"Nurses just aren't being valued for what they really are and what they can offer people, and I want to try and make sure that is sensed here and the nurses feel that here and hopefully nurses will say, 'This is where we want to work,' " Schuette said.
The staffing level at the nursing home is "higher than what is required for regulatory compliance," he said, and he hopes to keep it that way.
"We're maintaining that and keeping it at a higher level of staffing," Schuette said. "Will we then be forced to go down to minimum regulatory standards? I'm getting the sense we won't have to go in that direction. ... We'll probably never drop down to minimum staffing levels."
Resident safety is another priority.
"We want to make sure we endeavor to be regulatory compliant," he said. "This is a heavily regulated industry and for good reason, it needs to be that way. We're talking about the safety of our residents. I want to really work on that, to make sure that each and every time we are surveyed, that we are actually reducing the number of tags and that we are really spending a lot of time making sure we are in compliance and our residents are safe."
Schuette has spent the past 10 days settling into the job and says he'll develop more goals and strategies over the next three months.
"I think we have the things here to do it and do it well," he said. "It's going to take leadership ... my real job is trying to be a leader and motivate people to a higher performance. That's what I hope to do."
(Produced by Sean Powers/WILL)
Republican Mayor Greg Ballard is pledging to keep Indianapolis moving forward following his election to a second term.
The Indianapolis Star reports Democratic challenger Melina Kennedy called Ballard just before 9 p.m. Tuesday to concede the hotly contested race.
Ballard led Kennedy by about 7,000 votes with 92 percent of precincts reporting. Libertarian Chris Bowen was a distant third.
Ballard first won election in 2007 with a surprise victory over Kennedy's boss, Democratic incumbent Bart Peterson. Peterson was the only Indianapolis mayor to lose a re-election bid since many city and government services merged under Uni-Gov in 1970.
Ballard's tenure has been highlighted by sales of the city's water and parking systems to make them more efficient but has been rocked by controversies in the police department.
(AP Photo/Michael Conroy)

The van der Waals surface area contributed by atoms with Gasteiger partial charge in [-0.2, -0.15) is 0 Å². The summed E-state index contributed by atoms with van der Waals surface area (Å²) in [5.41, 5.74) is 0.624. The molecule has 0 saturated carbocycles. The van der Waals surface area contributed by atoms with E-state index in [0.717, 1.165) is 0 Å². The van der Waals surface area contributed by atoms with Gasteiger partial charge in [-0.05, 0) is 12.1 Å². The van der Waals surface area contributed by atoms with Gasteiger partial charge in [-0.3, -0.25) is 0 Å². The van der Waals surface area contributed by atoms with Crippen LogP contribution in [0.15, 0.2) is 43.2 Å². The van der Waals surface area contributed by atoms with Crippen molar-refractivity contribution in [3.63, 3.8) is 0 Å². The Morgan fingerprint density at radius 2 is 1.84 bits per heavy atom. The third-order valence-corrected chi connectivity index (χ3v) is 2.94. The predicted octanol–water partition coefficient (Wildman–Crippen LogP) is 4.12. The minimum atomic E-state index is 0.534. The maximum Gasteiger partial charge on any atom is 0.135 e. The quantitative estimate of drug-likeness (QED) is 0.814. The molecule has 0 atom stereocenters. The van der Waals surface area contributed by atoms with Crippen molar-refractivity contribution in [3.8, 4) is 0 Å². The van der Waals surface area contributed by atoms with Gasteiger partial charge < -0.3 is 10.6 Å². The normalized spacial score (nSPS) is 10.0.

A ribbon cutting ceremony was held Tuesday in Champaign to mark the opening of a new dental clinic for low-income, uninsured, and Medicaid eligible patients.
Located at the Francis Nelson Health Center, the 1,000 square-foot clinic seeks to treat about 2,500 people within the next year. Nancy Greenwalt is the director of Smile Healthy, a community-based initiative to provide dental care to the undeserved. She said in addition to having a dentist, three full-time dental assistants, and two part-time hygienists on staff, the clinic also has volunteer translators who speak both Spanish and English.
"Dental care is a procedure, and the patients need to understand what's going on - payment, contact information," said Greenwalt, who noted that up to 40 percent of the patients at the Francis Nelson Health Center speak Spanish. "It's just not possible without the translation services."
Smile Healthy operates another program that provides dental care for children. According to the United Way of Champaign County, that program has over 200 additional children waiting for care. All are 200 percent of the poverty level or below, and most are on Medicaid.
United Way President Lyn Jones said the clinic is needed more than ever.
"There are people who are missing work because of dental problems, causing extreme pain," Jones said. "This really will improve the overall health of citizens in Champaign County."
According to the United Way, at the time when the Francis Nelson dental clinic opened on Oct. 17, about a thousand people were on a waiting list for cavity fillings, teeth extraction, and other dental care.
More than half a million dollars in donations were used to start up the clinic, and the United Way of Champaign County hopes to raise approximately $50,000 to sustain dental services.
The cost of using the clinic's services will be determined on a sliding scale based on a person's income. Medicare does not cover dental costs.
The clinic is open Monday through Thursday from 8 a.m. to 7 p.m. at 819 Bloomington Road in Champaign.